Saturday, February 2, 2013

History In Hartford

 Mansion/storage house.
 Mark Twain House.
 Harriet Beecher Stowe House.
 Mansion/storage house.

 Harriet Beecher Stowe House.

 Mark Twain House.



 Harriet Beecher Stowe Center.



 Mark Twain House.












This holiday break I visited two historical sites right within my state; in fact, right within my county. Although these two historical houses are only about 20 minutes from where I live, I never remember visiting them. And if I ever have from a field trip from school, I certainly didn't remember. However, now that I'm older, I find history fascinating. American history in particular. I find myself exploring the past a lot of times. And not by the requirements of a teacher either. On my own. I think that's a wonderful way to learn. To voluntarily take time out of your own schedule, and not school's, to learn. And since I'm taking U.S. History this year, it gave me an extra background and understanding of who these two famous authors were.

So, the first day I went to The Harriet Beecher Stowe House. I took a tour of the house, which was just lovely. I also took a tour of the mansion next door, which surprisingly enough, was used for storage, even though it was nicer than Harriet's house. In this storage mansion, the house (along with Harriet's) was decorated for Christmas. This added an extra layer of beauty to the already fancy mansion. What I loved was that they had a table set up to make colonial Christmas crafts, such as crackers. To make a cracker, you simply take a toilet paper roll, wrap it in tissue paper, put in some peppermints  and tie the ends with ribbons, and give them as gifts! I made one, and I sneaked a few ribbons in for my hair too. ;)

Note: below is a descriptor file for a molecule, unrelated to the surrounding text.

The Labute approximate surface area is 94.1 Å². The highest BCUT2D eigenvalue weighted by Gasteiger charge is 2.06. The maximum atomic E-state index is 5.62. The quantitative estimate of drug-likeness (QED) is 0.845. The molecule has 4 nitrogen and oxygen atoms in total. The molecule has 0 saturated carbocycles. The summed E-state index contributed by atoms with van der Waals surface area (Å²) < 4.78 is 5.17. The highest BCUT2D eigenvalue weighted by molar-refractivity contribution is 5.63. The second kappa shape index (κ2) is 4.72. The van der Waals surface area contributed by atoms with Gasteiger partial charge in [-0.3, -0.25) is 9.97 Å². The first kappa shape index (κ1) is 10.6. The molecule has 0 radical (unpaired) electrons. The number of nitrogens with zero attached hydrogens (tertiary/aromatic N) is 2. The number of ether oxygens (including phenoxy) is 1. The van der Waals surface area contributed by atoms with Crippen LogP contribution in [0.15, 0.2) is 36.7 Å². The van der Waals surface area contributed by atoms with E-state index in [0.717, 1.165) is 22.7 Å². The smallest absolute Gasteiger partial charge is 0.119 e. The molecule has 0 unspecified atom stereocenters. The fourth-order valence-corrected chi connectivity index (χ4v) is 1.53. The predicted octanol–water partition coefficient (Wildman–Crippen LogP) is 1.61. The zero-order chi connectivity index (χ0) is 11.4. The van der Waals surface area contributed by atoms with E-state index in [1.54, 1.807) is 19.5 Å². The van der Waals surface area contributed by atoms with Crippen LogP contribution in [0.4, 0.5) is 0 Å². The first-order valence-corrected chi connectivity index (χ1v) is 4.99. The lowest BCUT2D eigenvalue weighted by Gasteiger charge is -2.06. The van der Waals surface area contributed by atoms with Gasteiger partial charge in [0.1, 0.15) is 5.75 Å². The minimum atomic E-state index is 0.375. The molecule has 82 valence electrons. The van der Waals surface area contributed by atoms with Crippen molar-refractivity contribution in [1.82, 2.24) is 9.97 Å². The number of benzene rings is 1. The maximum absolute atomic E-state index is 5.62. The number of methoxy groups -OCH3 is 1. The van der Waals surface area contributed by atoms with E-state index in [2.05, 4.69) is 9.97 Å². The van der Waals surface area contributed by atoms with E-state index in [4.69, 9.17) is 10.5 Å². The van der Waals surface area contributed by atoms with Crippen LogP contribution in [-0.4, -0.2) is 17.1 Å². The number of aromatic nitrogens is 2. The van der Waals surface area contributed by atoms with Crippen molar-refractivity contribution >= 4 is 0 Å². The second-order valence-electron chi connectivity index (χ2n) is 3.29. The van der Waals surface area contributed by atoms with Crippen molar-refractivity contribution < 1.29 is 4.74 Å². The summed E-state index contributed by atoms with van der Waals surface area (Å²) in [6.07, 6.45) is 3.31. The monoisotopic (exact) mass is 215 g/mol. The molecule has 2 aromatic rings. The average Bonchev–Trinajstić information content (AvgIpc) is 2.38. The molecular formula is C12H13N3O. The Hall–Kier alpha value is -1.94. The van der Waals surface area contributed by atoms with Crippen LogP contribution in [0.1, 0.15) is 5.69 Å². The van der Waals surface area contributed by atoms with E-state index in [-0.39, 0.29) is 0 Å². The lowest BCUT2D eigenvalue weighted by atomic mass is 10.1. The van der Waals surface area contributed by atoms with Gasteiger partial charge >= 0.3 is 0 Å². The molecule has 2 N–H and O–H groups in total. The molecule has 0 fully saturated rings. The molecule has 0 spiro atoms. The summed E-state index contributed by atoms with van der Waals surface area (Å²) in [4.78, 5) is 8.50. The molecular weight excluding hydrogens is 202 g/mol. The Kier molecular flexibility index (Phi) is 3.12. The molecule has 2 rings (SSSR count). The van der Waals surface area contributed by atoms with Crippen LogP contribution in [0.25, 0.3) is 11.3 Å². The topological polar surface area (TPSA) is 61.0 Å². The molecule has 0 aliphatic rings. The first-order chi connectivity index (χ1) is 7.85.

The second day, I went to The Mark Twain House. And if I thought Harriet's house was nice, that was almost a shack compared to Twain's. THIS was a mansion. It was simply spectacular. The whole house, from top to bottom, was just beautiful. It, as well, was also decorated for Christmas. But even if it wasn't, it would have been just as nice. It had sort of a quaint style, one perfect for a family. And that, he had. Twain had three daughters, so we got to see their room as well. I think that was my favorite. I loved their little rocking chairs, and their dolls and dollhouses. It was so precious and perfect for any little girl even in today's society! My second favorite room was his garden room, which is the circular part of his house that includes the open windows, letting the sun shine all throughout the living room. This room included numerous plants, and it was said that his kids thought of it as a jungle, and when Twain told them stories, he got down on his knees and acted as if he were an elephant or other jungle animal.

Overall, my experience in these two houses was magnificent. They were both tremendously beautiful, I learned a lot, and it was a great way to feel connected to history. I know that I always say I wish I was growing up in the 1960s, but this visit kind of made me want to experience the 1860s! I don't think I'd mind too much if I were growing up in that era!

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